Sunovion Pharmaceuticals obtained summary judgment on October 5, 2011 after oral argument before the Hon. Stefan R. Underhill in federal court in Bridgeport, Connecticut in the case of Swoverland v. GlaxoSmithKline, 2011 U.S.Dist.LEXIS 127753. Co-Defendant GlaxoSmithKline, represented by King & Spalding, also obtained summary judgment. William A. Ruskin and Victoria Sloan of Epstein Becker & Green represented Sunovion.
The plaintiff alleged that his use in combination of Sunovion’s Lunesta, a sleep aid, and GSK’s Paxil, an anti-depressant, caused depression and suicidal ideation, which resulted in an unsuccessful attempt to kill both himself and his daughter. As a result of the incident, plaintiff was sentenced to prison and forfeited his position as a prison guard. Sunovion defended the case on the basis that it adequately warned of the drug’s potential risks and that there was no causal connection between any alleged failure to warn and the treating physician’s prescription of the drug.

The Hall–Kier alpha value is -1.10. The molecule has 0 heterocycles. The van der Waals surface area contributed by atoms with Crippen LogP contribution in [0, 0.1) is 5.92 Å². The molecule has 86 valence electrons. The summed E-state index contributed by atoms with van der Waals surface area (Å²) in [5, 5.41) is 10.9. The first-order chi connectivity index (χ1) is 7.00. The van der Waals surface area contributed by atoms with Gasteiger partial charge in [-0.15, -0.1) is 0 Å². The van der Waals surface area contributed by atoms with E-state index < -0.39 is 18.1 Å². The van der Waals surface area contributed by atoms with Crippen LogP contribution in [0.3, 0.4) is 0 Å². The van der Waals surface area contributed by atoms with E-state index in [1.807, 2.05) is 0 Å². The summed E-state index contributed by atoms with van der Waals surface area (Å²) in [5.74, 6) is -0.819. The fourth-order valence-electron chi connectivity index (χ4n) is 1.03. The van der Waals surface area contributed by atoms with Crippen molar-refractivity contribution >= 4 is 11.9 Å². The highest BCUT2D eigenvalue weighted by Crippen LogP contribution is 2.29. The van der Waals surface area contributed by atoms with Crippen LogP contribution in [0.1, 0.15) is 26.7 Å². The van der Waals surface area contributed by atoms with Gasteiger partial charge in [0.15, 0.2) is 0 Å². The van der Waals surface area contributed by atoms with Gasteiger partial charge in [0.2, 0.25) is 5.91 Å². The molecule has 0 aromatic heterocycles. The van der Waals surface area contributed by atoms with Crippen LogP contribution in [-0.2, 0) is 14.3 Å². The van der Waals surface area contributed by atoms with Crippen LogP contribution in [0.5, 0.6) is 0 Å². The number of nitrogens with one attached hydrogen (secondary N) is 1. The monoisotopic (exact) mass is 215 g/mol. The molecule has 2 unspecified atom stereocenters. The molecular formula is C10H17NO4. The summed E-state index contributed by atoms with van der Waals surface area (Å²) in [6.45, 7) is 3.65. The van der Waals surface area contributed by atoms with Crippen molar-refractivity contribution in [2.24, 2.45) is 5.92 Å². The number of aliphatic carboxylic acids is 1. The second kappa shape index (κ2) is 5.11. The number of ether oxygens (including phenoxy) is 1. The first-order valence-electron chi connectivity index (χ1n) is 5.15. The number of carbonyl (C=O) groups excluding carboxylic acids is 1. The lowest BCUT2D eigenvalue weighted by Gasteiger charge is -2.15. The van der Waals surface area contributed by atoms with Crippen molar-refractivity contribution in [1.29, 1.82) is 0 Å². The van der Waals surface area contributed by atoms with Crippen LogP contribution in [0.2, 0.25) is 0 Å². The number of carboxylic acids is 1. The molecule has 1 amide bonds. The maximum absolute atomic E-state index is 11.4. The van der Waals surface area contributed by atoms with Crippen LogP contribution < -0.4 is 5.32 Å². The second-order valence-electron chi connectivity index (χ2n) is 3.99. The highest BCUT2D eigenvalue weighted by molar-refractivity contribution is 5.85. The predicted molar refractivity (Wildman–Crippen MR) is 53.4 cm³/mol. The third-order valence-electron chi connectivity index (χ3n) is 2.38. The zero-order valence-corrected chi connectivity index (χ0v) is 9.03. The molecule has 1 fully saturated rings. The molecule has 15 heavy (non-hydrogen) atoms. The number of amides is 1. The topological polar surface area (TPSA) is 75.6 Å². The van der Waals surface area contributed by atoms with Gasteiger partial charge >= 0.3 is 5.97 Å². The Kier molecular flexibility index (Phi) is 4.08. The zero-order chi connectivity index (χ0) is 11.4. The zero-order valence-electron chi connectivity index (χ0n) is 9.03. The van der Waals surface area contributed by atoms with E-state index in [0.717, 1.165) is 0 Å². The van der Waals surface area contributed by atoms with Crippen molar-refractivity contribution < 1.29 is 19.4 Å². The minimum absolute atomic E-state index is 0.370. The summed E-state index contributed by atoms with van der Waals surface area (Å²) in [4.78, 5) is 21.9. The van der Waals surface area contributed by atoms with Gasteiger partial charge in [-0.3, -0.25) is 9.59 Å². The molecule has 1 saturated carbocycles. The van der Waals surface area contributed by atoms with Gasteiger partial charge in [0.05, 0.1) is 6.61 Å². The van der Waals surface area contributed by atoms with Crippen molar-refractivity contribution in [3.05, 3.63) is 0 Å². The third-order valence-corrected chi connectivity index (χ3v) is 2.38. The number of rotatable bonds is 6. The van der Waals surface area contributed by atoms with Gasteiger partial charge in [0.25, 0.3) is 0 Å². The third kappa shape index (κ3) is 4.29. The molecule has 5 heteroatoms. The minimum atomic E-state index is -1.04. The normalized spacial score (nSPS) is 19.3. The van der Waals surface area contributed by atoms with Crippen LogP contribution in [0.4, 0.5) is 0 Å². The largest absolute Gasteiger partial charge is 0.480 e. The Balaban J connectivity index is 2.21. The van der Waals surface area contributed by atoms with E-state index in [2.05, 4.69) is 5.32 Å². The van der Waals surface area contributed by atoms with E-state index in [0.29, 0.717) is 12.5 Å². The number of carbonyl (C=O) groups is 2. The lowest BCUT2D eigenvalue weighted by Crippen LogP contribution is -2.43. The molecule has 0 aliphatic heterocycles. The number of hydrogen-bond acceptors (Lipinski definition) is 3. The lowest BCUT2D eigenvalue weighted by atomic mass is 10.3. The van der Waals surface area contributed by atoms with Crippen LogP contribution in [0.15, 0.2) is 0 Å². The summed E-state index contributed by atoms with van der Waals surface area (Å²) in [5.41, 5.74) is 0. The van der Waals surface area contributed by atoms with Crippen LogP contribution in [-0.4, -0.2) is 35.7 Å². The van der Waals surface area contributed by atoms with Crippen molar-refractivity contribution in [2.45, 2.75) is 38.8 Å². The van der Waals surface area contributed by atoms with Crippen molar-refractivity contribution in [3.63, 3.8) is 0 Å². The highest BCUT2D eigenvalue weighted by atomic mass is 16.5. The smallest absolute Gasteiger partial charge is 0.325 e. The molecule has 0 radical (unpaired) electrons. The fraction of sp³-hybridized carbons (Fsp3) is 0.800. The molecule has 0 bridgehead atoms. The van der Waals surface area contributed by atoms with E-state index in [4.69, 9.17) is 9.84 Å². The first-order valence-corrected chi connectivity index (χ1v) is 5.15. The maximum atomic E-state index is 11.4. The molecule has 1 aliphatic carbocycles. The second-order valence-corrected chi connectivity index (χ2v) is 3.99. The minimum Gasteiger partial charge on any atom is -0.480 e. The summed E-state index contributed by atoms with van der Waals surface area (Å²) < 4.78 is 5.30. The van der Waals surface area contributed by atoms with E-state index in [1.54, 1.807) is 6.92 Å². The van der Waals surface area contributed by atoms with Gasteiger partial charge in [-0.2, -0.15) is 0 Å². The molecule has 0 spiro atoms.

In granting summary judgment to Sunovion, the court reaffirmed Connecticut’s adherence to the learned intermediary doctrine on the basis of the Connecticut Supreme Court's 2001 decision in Vitanza v. Upjohn, 257 Conn 365. Judge Underhill described the learned intermediary doctrine as "essentially hold[ing] that because there is, or when there is a traditional physician/patient relationship, because the physician is the decision-maker as to whether a particular drug will be used by the ultimate consumer, it is the adequacy of the warnings to the physician that matter. The Court also rejected plaintiff’s assertion that the learned intermediary doctrine should not apply in this case either because Lunesta directly advertised to the patient or over-promoted the product. The Court held that there was no factual basis in the record to support the application of either of these exceptions to the learned intermediary doctrine and that, as a matter of law, Connecticut did not recognize these exceptions.